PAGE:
These current projects anchor Rebecca’s research at the crossroads of the sociology of education and work:

Right competence at the right time – but for whom?

Trajectories and aspirations within and beyond higher vocational education in Sweden

The aim of this study is to launch a mixed-methods examination of the social recruitment of participants into higher vocational education and their transition into the labor market. As one of the most recently established educational types in Sweden, higher vocational education (HVE, yrkeshögskolan) has undergone remarkable expansion in government investment over the last decade. The explicit focus of HVE is to equip training participants with the “right competence at the right time” in order for them to be integrated quickly into labor market segments where there is a need for workers.

Government interest in this segment of the education system has soared due to labor market challenges posed by immigration, ageing, and gender segregation in the labor market—all of which HVE may be able to mitigate. However, despite this interest and investment, little is still known about the efficacy of this educational policy device, particularly, the trajectories and aspirations of its students.

In this study, we draw on register data, interview data and archival material, combining approaches from sociology, demography and education to examine: processes of differentiation and selection in participation, how changes in participation are taking place alongside expansion and population changes, and how justifications for higher vocational education participation are enacted.

This project is funded by the Swedish Research Council. The project team consists of Rebecca Ye, Margarita Chudnovskaya and Erik Nylander

Publications (peer-reviewed) from this project:

Ye, Rebecca, Chudnovskaya, Margarita and Erik Nylander (2022). Right competence at the right time — but for whom? Social recruitment of participants in an expanding higher vocational education segment in Sweden (2005-2019). Adult Education Quarterly, 72(4), 380-400.

Chudnovskaya, Margarita, Erik Nylander, and Rebecca Ye. (2023). “Skills and adult educational choice: Gender (in)equality in a new form of Swedish vocational education”. In Tåhlin, M. (ed.). A Research Agenda for Skills and Inequality. Edward Elgar.

We have a collection of papers that are forthcoming and in progress that deal with geographical inequalities in participation in higher vocational education, as well as the changing conventions of skilling in Sweden. Please get in touch, if of interest.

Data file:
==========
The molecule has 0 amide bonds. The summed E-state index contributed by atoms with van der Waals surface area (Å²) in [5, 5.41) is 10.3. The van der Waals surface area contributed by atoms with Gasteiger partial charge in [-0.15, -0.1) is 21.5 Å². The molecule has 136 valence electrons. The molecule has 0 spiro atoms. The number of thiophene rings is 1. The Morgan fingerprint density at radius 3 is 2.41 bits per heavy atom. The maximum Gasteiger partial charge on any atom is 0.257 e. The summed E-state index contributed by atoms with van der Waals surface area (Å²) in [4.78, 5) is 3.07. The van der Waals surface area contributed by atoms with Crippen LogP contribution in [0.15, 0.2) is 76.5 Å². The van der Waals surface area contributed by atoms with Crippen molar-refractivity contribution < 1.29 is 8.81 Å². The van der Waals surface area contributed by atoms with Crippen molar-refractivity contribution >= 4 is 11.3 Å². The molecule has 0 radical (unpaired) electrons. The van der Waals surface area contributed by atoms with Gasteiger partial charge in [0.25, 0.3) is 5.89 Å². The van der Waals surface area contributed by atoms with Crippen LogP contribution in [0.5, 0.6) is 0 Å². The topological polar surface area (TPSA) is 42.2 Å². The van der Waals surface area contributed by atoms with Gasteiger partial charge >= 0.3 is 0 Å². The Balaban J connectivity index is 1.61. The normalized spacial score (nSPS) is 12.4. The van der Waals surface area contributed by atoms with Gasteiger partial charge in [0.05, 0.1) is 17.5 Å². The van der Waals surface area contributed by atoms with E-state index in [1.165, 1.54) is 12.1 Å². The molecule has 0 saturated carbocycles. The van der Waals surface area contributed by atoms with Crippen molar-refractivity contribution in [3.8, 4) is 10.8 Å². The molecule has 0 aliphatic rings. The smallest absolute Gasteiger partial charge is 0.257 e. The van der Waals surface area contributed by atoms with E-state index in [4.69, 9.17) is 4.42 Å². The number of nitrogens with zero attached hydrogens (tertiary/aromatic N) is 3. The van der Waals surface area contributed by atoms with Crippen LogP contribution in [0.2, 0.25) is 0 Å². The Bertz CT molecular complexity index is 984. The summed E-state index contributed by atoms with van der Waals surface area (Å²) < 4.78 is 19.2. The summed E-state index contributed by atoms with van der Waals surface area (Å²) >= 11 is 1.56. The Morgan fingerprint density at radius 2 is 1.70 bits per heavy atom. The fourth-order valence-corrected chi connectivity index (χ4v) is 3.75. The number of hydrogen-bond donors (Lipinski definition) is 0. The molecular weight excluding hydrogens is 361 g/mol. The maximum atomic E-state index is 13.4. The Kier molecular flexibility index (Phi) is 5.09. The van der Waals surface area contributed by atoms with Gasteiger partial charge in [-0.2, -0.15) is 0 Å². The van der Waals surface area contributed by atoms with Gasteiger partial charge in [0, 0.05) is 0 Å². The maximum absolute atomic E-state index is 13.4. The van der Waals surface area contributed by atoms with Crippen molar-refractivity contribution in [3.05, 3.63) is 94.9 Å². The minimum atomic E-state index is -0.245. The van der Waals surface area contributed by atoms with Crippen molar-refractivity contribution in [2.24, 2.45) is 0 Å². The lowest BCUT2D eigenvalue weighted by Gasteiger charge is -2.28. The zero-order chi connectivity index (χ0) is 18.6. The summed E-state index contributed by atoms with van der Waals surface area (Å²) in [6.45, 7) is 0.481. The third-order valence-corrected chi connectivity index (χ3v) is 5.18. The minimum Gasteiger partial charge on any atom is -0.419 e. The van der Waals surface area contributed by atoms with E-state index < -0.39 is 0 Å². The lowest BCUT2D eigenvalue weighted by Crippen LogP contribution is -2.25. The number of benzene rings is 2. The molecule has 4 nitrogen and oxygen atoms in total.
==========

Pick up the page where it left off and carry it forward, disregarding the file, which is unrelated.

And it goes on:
Sponsoring mobility and the making of governmental elites

This project examines a specific type of education to work trajectory: one where students are selected early and sponsored to study abroad in elite universities, with the obligation to return to their home country to take on a vocation in the public service. It uses the case of Singapore, a country with a recruitment system into the public service that has prioritised academic credentials for technocratic leadership and that offers itself as a suitable site for interrogating institutional arrangements that shape the selection of governing elites. Empirically, it builds on in-depth interviews conducted with Singaporean undergraduates studying at Oxbridge and four decades of annual reporting data from the Commission that finances these journeys. The analyses focus on two aspects. First, interrogating the educational backgrounds of scholarship recipients and the strong institutional linkages that enabled the traversal of these elite, transnational pathways. Second, examining what kinds of higher educational trajectories have been funded by the state through the history of this scholarship programme and what the financing of these trajectories mean for the knowledge, skills and dispositions expected of future governing elites. The findings from this project contribute by providing insights on a specific case of state-sponsored mobility, while offering broader implications for how we understand the role of travelling scholarships in facilitating the acquisition of knowledge as recipients are schooled for governmental work.